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U.S. Business Government shutdown looms as Washington remains deadlocked over health care

U.S. House Speaker John Boehner follows a member of his security detail as he arrives for a closed-door meeting of the House Republican caucus during a rare Saturday session at the U.S. Capitol in Washington, September 28, 2013. With conservative House Republicans promising not to back down on an emergency spending bill in a push to defund President Barack Obama's healthcare reform law, the U.S. government edged closer on Saturday to its first shutdown since 1996.

JONATHAN ERNST/REUTERS

The United States government is on the verge of a politically induced shutdown for the first time in almost two decades, creating another headwind for the country's painfully slow economic recovery.

Democratic and Republican politicians did nothing over the weekend to bridge their differences over extending the federal government's spending authority after the current fiscal year ends at midnight on Monday.

The brinkmanship now will extend into the night, as politicians have left themselves barely enough time to find a compromise before the work day begins in Washington on Tuesday.

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Failure to do so will put hundreds of thousands of workers on furlough and all but the most essential services will either be delayed or stop altogether. The sight of American lawmakers willfully striking such a blow to their economy also will cause angst in financial markets, which grew increasingly more volatile last week as the odds of a shutdown rose with each day.

"Apprehension is probably the word," said Kit Juckes, the chief of foreign exchange at French bank Société Générale.

The U.S. system of checks on power often sparks legislative drama. For example, lawmakers took negotiations over raising the legislated debt ceiling to the wire in August, 2011, prompting credit-rating agency Standard & Poor's to strip the U.S. of its AAA credit rating.

Legislators have failed to fund government operations 17 times since 1977, causing shutdowns that lasted between three and 21 days, according to research by Kevin Logan, the chief U.S. economist at HSBC, a global bank based in London. The last failure was in 1996, when former president Bill Clinton battled Newt Gingrich, the Republican House speaker.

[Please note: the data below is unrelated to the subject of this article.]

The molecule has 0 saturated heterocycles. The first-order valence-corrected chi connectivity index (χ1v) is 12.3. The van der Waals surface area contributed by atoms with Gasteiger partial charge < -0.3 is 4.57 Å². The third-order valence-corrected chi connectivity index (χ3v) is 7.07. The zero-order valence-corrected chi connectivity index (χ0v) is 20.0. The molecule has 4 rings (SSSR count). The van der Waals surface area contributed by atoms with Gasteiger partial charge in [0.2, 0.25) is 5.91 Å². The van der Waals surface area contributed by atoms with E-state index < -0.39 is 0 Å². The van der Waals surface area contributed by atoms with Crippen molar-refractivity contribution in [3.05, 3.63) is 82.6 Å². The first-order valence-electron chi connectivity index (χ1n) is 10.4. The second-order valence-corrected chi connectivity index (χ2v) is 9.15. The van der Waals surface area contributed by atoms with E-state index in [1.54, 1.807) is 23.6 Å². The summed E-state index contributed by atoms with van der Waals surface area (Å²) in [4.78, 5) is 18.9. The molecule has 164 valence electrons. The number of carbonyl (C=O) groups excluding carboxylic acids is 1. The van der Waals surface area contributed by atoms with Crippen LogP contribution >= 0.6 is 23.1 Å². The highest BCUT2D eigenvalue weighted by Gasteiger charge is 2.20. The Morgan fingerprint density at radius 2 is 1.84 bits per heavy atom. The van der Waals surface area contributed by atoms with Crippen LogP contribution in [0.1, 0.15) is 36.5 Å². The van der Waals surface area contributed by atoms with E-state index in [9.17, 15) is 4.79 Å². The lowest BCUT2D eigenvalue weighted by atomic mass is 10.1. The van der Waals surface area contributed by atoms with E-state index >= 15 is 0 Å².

Voters blamed Mr. Gingrich and his party for the shutdown, and that history isn't lost on John Boehner, the current Republican House Speaker.

Mr. Boehner and his leadership team had tried to avoid this showdown, urging their members to make a stand over the debt limit, which will be breached in the middle of October.

But the Republican Party's restive Tea Party wing insisted on attacking Mr. Obama's 2010 health-care overhaul, which will come into effect on Tuesday, regardless of whether the government stays open.

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To keep his caucus united, Mr. Boehner last week used the Republican majority to pass a temporary spending bill that would have "defunded" the Affordable Care Act. The Senate promptly rejected that bid, sending back legislation on Friday that would keep the government working through November, but without any conditions.

That set the stage for a rare sitting of the House of Representatives on Saturday. After meeting with his caucus, Mr. Boehner amended the Senate bill to include a one-year delay of Obamacare and language that would scrap a tax on medical devices.

Mr. Boehner called a vote despite warnings from Mr. Reid that the Democratic majority in the Senate would only accept a "clean bill" and a threat from the White House that President Barack Obama will veto any legislation that impedes his signature domestic policy achievement.

"We shouldn't be wrapping these questions [over health care] up with a government shutdown," Tim Kaine, a Democratic senator from Virginia, said on Fox News Sunday.

Republicans insisted that they are the responsible ones. Ted Cruz, the Texas Senator and a leader of the uprising over Obamacare, said his party has compromised, since Republicans would prefer to repeal the law. "If we have a shutdown, it will be because Harry Reid sticks with that absolutist position," Mr. Cruz said Sunday on the NBC program Meet the Press.

The Senate took the weekend off and wasn't scheduled to resume until Monday afternoon. At that point, Mr. Reid will again remove the health-care provisions from the spending bill and send it back to the House. The speed at which he can do that will depend a great deal on whether Republicans such as Mr. Cruz seek to slow the legislative process.

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Defying the high degree of pessimism that has taken hold in Washington, Kevin McCarthy, the Republican Whip in the House, said Sunday that a shutdown will be avoided – even while saying that his party would respond to the Senate's rejection of the revised bill with yet more amendments.

"We will not shut the government down," Mr. McCarthy said on Fox News Sunday.

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